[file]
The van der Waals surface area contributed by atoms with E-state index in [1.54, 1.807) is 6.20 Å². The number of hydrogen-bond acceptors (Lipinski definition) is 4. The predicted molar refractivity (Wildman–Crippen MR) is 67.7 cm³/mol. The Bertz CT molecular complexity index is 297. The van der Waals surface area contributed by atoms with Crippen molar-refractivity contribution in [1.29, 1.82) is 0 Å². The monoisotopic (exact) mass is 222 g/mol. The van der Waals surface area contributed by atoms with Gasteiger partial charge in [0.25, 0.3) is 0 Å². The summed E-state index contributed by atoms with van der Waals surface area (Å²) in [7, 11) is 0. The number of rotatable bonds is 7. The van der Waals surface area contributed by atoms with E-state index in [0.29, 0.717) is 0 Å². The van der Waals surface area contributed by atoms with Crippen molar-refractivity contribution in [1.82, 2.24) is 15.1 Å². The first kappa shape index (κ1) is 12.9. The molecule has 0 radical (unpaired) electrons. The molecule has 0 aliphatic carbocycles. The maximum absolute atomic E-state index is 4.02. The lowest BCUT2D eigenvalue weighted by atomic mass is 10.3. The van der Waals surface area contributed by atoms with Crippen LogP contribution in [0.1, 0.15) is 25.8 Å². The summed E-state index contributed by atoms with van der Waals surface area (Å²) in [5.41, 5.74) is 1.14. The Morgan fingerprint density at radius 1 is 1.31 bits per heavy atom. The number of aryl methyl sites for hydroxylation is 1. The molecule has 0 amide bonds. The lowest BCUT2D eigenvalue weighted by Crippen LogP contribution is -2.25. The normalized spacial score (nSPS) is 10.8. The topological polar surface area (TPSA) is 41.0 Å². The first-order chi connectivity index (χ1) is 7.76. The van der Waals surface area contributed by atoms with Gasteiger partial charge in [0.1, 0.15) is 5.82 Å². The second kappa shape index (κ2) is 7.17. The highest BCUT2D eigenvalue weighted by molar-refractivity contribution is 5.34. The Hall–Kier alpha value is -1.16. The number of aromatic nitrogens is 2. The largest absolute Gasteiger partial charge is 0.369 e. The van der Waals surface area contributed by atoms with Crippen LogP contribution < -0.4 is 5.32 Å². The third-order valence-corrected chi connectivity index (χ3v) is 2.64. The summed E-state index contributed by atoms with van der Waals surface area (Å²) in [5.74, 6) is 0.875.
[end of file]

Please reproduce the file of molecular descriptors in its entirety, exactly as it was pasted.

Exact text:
The van der Waals surface area contributed by atoms with E-state index in [1.54, 1.807) is 6.20 Å². The number of hydrogen-bond acceptors (Lipinski definition) is 4. The predicted molar refractivity (Wildman–Crippen MR) is 67.7 cm³/mol. The Bertz CT molecular complexity index is 297. The van der Waals surface area contributed by atoms with Crippen molar-refractivity contribution in [1.29, 1.82) is 0 Å². The monoisotopic (exact) mass is 222 g/mol. The van der Waals surface area contributed by atoms with Gasteiger partial charge in [0.25, 0.3) is 0 Å². The summed E-state index contributed by atoms with van der Waals surface area (Å²) in [7, 11) is 0. The number of rotatable bonds is 7. The van der Waals surface area contributed by atoms with E-state index in [0.29, 0.717) is 0 Å². The van der Waals surface area contributed by atoms with Crippen molar-refractivity contribution in [1.82, 2.24) is 15.1 Å². The first kappa shape index (κ1) is 12.9. The molecule has 0 radical (unpaired) electrons. The molecule has 0 aliphatic carbocycles. The maximum absolute atomic E-state index is 4.02. The lowest BCUT2D eigenvalue weighted by atomic mass is 10.3. The van der Waals surface area contributed by atoms with Crippen LogP contribution in [0.1, 0.15) is 25.8 Å². The summed E-state index contributed by atoms with van der Waals surface area (Å²) in [5.41, 5.74) is 1.14. The Morgan fingerprint density at radius 1 is 1.31 bits per heavy atom. The number of aryl methyl sites for hydroxylation is 1. The molecule has 0 amide bonds. The lowest BCUT2D eigenvalue weighted by Crippen LogP contribution is -2.25. The normalized spacial score (nSPS) is 10.8. The topological polar surface area (TPSA) is 41.0 Å². The first-order chi connectivity index (χ1) is 7.76. The van der Waals surface area contributed by atoms with Gasteiger partial charge in [0.1, 0.15) is 5.82 Å². The second kappa shape index (κ2) is 7.17. The highest BCUT2D eigenvalue weighted by molar-refractivity contribution is 5.34. The Hall–Kier alpha value is -1.16. The number of aromatic nitrogens is 2. The largest absolute Gasteiger partial charge is 0.369 e. The van der Waals surface area contributed by atoms with Crippen LogP contribution < -0.4 is 5.32 Å². The third-order valence-corrected chi connectivity index (χ3v) is 2.64. The summed E-state index contributed by atoms with van der Waals surface area (Å²) in [5.74, 6) is 0.875.